SUMMARY OF THE INVENTION

In brief, the electronic sounder comprises a pair of piezoelectric transducers each tuned to a different audible frequency to produce a predetermined beat note, and a low power solid state circuit for driving the transducers. The sounder is energized by a battery power source which includes current limiting circuit and a low current control input which permits sounder actuation by a low power switching device. The sounder is capable of generating loud, noticeable sound with only modest power consumption.

DESCRIPTION OF THE DRAWINGS

The invention will be more fully understood from the following detailed description taken in conjunction with the accompanying drawing in which:

FIG. 1 is a schematic diagram of the electronic sounder; and

FIG. 2 is a pictorial view of the electronic sounder as assembled on a circuit board.

DETAILED DESCRIPTION OF THE INVENTION

Referring to FIG. 1, there is shown first and second piezoelectric transducers 10a and 10b, each connected in a driving circuit composed of inverting amplifiers. The transducers are three terminal piezoelectric devices such as Gulton disc benders, which are used in a feedback circuit to provide oscillation and tone generation. The feedback circuit is composed of six inverters which are provided in a CMOS integrated circuit chip such as a Motorola Model 4049UB Hex inverter/buffer. A push-pull driving voltage is applied to terminals 12 and 14 of each transducer. The third terminal 16 provides a feedback signal to enhance the oscillator drive. Each transducer is connected in identical circuit arrangement, and only one circuit will therefore be described.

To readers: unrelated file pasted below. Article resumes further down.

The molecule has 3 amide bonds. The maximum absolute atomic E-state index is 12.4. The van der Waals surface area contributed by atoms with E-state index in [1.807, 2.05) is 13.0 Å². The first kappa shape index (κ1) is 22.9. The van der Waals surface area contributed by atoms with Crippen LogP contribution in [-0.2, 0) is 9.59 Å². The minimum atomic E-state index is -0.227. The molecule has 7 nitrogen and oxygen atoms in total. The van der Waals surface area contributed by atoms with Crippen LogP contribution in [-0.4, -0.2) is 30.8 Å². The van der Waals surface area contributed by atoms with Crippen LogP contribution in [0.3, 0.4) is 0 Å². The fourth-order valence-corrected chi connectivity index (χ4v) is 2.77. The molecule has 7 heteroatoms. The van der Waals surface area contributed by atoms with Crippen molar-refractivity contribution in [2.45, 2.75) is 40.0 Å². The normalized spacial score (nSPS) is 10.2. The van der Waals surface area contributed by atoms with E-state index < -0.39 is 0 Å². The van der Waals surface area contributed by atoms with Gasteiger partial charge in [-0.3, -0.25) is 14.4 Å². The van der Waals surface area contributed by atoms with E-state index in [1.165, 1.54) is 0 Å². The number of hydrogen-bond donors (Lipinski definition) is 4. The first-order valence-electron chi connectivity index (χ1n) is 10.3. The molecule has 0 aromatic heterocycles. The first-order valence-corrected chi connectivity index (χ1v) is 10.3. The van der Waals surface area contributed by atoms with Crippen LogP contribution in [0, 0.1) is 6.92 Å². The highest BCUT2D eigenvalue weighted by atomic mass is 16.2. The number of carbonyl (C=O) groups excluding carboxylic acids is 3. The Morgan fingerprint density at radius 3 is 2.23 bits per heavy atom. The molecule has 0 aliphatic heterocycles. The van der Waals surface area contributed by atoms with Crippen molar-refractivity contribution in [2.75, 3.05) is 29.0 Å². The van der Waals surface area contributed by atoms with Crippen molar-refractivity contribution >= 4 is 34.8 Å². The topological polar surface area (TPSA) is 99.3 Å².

The driving circuit 20 is composed of three inverters 24, 26, and 28 connected as shown. The resistors R1 and R2 provide biasing of the associated inverters 28 and 26. A capacitor C1 serves to maintain the phase of the feedback signal from transducer terminal 16 for intended positive feedback. The circuit 22 for transducer 10b is similarly configured. These driving circuits are themselves known oscillator circuits.

Power from a battery source is provided to each of the inverters of the integrated circuit by means of a current limiting stage composed of transistors Q1 and Q2 and resistors R3 and R4 connected in circuit between a control terminal 30 and negative terminal 32. The sounder is energized by connecting the control terminal 30 to the positive input terminal 34, thereby applying power to the driving circuit and causing oscillation of the piezoelectric transducers. Alternatively, a current limiting circuit employing PNP transistors rather than the NPN transistors illustrated can be employed in the positive input side of the power circuit, with the control terminal 30 connected to the negative or ground terminal 32 to initiate the alarm. Connection of the control terminal to the power terminal for sounder operation is preferably accomplished by an electronic switch or relay 36 operated in response to an alarm signal.